How to Automate Common Tasks with Shell Scripts

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Prince Onyeanuna %
Prince Onyeanuna

The article provides an in-depth analysis of shell script automation. Earthly enhances your build process through containerization. Learn how.

While performing various software development practices, it is common to repeat specific tasks. This repetition can lead to human error, which introduces the task to bugs and other security vulnerabilities. Also, doing repetitive tasks manually can be time-consuming and inefficient in software development. However, automation of tasks can help solve these problems.

In software development, automation involves using tools and scripts to execute repetitive tasks, including testing, monitoring, and analyzing logs that do not require human intervention. With automation, you don’t have to worry about human error or running multiple commands several times. Instead, a single line of code can execute a script to run the entire task for you.

Shell scripts are an excellent way to automate repetitive tasks. Shell scripts are programs written in a shell language such as bash, csh, or sh that can be executed from the command line. As a result of their flexibility and power, shell scripts allow developers to automate tasks according to their needs. Implementing changes to an existing script is also very easy, making it a fast and more effective tool for software development.

In this article, I will walk you through automating everyday tasks using bash scripts. You will learn various fundamental software development techniques, such as loops, variables, regular expressions, etc., and how they are incorporated into shell scripts.

The repository for the code used in this article can be found on GitHub.

Prerequisites

To fully utilize this article, you should have basic knowledge of software development and the command line interface. In particular, you should understand the following:

  • Bash commands while using the command line interface, such as navigating directories, creating, and editing files, etc.
  • Bash scripting basics, such as writing and executing scripts

Task Selection

Task

Developers can automate many typical software development tasks with shell scripts. These tasks range from simple file backups to complicated data processing and system maintenance. This article focuses on five tasks developers often perform and can be automated using shell scripts.

Common software development tasks include:

  1. File backup: File backups preserve data and prevent data loss. In this task, you will learn how to automate backups with shell scripts and understand concepts such as variables, conditional statements, and loops.

  2. Data processing: Software development requires data processing. It can take a lot of time and energy to process data manually. This task will teach you how to automate data processing using shell scripts. In addition, you will be introduced to a core programming concept such as functions.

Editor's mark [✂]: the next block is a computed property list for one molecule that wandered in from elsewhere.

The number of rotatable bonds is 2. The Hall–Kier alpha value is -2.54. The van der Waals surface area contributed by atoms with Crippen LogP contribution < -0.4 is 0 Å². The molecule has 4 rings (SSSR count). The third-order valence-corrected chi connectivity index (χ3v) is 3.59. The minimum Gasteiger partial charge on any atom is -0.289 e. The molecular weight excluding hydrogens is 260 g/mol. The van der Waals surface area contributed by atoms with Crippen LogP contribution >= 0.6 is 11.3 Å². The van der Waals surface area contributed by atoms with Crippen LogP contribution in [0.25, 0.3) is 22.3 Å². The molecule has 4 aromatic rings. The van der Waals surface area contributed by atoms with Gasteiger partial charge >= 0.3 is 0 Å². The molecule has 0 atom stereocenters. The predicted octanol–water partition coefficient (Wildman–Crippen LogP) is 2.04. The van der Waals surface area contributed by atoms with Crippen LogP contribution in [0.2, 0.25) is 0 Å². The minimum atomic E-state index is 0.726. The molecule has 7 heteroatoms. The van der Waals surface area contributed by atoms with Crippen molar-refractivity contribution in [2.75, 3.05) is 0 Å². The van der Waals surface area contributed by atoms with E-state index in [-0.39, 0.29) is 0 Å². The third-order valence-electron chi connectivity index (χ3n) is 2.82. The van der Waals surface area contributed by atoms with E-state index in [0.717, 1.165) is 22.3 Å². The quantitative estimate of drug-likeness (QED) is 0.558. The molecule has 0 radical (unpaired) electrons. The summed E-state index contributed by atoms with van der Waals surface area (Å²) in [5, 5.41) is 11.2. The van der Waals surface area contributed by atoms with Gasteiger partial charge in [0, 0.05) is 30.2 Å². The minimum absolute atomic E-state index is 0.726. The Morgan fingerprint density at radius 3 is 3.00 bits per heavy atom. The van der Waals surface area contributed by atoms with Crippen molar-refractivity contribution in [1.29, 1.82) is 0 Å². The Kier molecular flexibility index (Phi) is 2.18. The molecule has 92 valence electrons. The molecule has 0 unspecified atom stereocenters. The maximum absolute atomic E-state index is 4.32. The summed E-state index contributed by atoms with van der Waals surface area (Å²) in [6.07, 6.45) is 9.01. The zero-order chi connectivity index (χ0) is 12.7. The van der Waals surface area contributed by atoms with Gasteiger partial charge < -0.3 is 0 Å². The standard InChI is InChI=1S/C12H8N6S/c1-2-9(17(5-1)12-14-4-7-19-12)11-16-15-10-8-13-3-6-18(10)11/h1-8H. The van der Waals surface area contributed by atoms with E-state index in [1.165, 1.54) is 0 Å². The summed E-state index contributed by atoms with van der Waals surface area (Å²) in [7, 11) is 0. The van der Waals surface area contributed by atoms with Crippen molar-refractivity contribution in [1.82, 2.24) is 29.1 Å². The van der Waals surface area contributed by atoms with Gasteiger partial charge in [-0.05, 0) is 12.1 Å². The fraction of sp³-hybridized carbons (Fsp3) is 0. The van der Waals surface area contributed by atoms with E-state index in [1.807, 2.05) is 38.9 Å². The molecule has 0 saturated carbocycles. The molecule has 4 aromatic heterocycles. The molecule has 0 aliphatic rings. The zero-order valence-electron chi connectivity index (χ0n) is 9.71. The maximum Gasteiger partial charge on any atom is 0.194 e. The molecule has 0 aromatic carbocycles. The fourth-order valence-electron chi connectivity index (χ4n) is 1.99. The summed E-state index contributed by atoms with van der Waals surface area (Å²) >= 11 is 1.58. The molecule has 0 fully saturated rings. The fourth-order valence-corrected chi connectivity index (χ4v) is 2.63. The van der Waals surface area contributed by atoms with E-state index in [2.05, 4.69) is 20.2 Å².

3. Log Analysis: Log analysis is a crucial component of software development, and when dealing with large amounts of data, it can be challenging to do manually. This task demonstrates how shell scripts can automate log analysis and introduce concepts like regular expressions and command-line tools.

  4. System maintenance: Performing backups, cleaning up disk space, and monitoring system resources are all time-consuming and tedious system maintenance duties. This task introduces concepts such as user input, error handling, and how to automate system maintenance tasks with shell scripts.

  5. Local Application Deployment with Docker: Deploying software to production environments can be complex and error-prone when done manually. This task introduces concepts such as version control, environment variables, and containerization to automate deployment using shell scripts.

The tasks above were chosen because they are common procedures in software development and can be performed using shell scripts. By automating these tasks, developers can save time, reduce errors, and increase productivity. The following section is a step-by-step guide on automating each task using shell scripts.

Task 1: Automating File Backup

Backup

File backups prevent data loss due to unexpected incidents. Performing a backup manually can expose data to the possibility of human errors, such as the omission of important files, incorrect selection, inconsistent backup schedules, or failure to configure the backup system correctly. This can also be time-consuming, especially when you regularly back up large data volumes. Automating file backup can simplify this task.

Concepts Covered

In this task, you will learn and utilize the following concepts to achieve an automated file backup:

  • Variables: Variables refer to storage locations where you store data. You can reference and manipulate this data anywhere in the shell script.

  • Conditional statements: Conditional statements allow you to execute code blocks based on a specific condition.

  • Loops: With loops, you can execute a block of code several times while the condition remains true.

Step-by-Step Guide

The automated backup script will perform the following tasks:

  • Define two variables called source and destination. The location of the source and destination directories will be stored in these variables.

  • Check if a destination directory exists using a conditional statement.

  • Copy the file from the source to the destination directory.

  • Additionally, the script includes error handling that actively detects and promptly displays any issues encountered during the backup process. This approach ensures that errors are not overlooked, providing the user with an opportunity to address and resolve them. This error-handling mechanism increases the chances of successful backup execution, as users can take appropriate corrective actions before reattempting the backup.

To automate the backup of a file using a bash script, follow the steps below: